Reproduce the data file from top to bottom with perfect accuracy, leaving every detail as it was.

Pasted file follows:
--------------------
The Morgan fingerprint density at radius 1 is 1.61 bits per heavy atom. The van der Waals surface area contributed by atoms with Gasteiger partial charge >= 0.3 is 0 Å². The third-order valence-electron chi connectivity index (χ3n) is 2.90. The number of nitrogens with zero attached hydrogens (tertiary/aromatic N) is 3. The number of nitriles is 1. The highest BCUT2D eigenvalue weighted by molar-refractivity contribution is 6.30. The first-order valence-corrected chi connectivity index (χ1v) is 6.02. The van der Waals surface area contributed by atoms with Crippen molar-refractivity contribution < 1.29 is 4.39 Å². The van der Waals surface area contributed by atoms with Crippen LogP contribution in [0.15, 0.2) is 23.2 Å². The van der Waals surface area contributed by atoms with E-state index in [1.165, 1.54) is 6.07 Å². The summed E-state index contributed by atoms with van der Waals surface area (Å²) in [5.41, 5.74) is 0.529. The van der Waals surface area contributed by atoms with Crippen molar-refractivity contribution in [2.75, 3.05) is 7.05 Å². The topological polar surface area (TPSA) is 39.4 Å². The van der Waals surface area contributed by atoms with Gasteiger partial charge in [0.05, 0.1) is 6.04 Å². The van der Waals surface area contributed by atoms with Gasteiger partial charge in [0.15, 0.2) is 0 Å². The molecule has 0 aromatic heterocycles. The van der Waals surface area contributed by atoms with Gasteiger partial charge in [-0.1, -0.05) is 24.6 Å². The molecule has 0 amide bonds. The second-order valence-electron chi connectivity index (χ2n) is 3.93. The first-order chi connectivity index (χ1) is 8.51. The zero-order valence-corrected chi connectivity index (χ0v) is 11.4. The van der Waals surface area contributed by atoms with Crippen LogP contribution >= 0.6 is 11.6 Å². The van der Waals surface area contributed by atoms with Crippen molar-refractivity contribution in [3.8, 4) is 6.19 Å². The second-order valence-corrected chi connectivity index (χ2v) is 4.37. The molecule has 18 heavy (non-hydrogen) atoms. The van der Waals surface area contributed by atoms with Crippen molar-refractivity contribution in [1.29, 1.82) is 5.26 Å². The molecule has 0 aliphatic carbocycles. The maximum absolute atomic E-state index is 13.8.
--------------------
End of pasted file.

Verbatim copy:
The Morgan fingerprint density at radius 1 is 1.61 bits per heavy atom. The van der Waals surface area contributed by atoms with Gasteiger partial charge >= 0.3 is 0 Å². The third-order valence-electron chi connectivity index (χ3n) is 2.90. The number of nitrogens with zero attached hydrogens (tertiary/aromatic N) is 3. The number of nitriles is 1. The highest BCUT2D eigenvalue weighted by molar-refractivity contribution is 6.30. The first-order valence-corrected chi connectivity index (χ1v) is 6.02. The van der Waals surface area contributed by atoms with Crippen molar-refractivity contribution < 1.29 is 4.39 Å². The van der Waals surface area contributed by atoms with Crippen LogP contribution in [0.15, 0.2) is 23.2 Å². The van der Waals surface area contributed by atoms with E-state index in [1.165, 1.54) is 6.07 Å². The summed E-state index contributed by atoms with van der Waals surface area (Å²) in [5.41, 5.74) is 0.529. The van der Waals surface area contributed by atoms with Crippen molar-refractivity contribution in [2.75, 3.05) is 7.05 Å². The topological polar surface area (TPSA) is 39.4 Å². The van der Waals surface area contributed by atoms with Gasteiger partial charge in [0.05, 0.1) is 6.04 Å². The van der Waals surface area contributed by atoms with Gasteiger partial charge in [0.15, 0.2) is 0 Å². The molecule has 0 aromatic heterocycles. The van der Waals surface area contributed by atoms with Gasteiger partial charge in [-0.1, -0.05) is 24.6 Å². The molecule has 0 amide bonds. The second-order valence-electron chi connectivity index (χ2n) is 3.93. The first-order chi connectivity index (χ1) is 8.51. The zero-order valence-corrected chi connectivity index (χ0v) is 11.4. The van der Waals surface area contributed by atoms with Crippen LogP contribution >= 0.6 is 11.6 Å². The van der Waals surface area contributed by atoms with Crippen molar-refractivity contribution in [3.8, 4) is 6.19 Å². The second-order valence-corrected chi connectivity index (χ2v) is 4.37. The molecule has 18 heavy (non-hydrogen) atoms. The van der Waals surface area contributed by atoms with Crippen molar-refractivity contribution in [1.29, 1.82) is 5.26 Å². The molecule has 0 aliphatic carbocycles. The maximum absolute atomic E-state index is 13.8.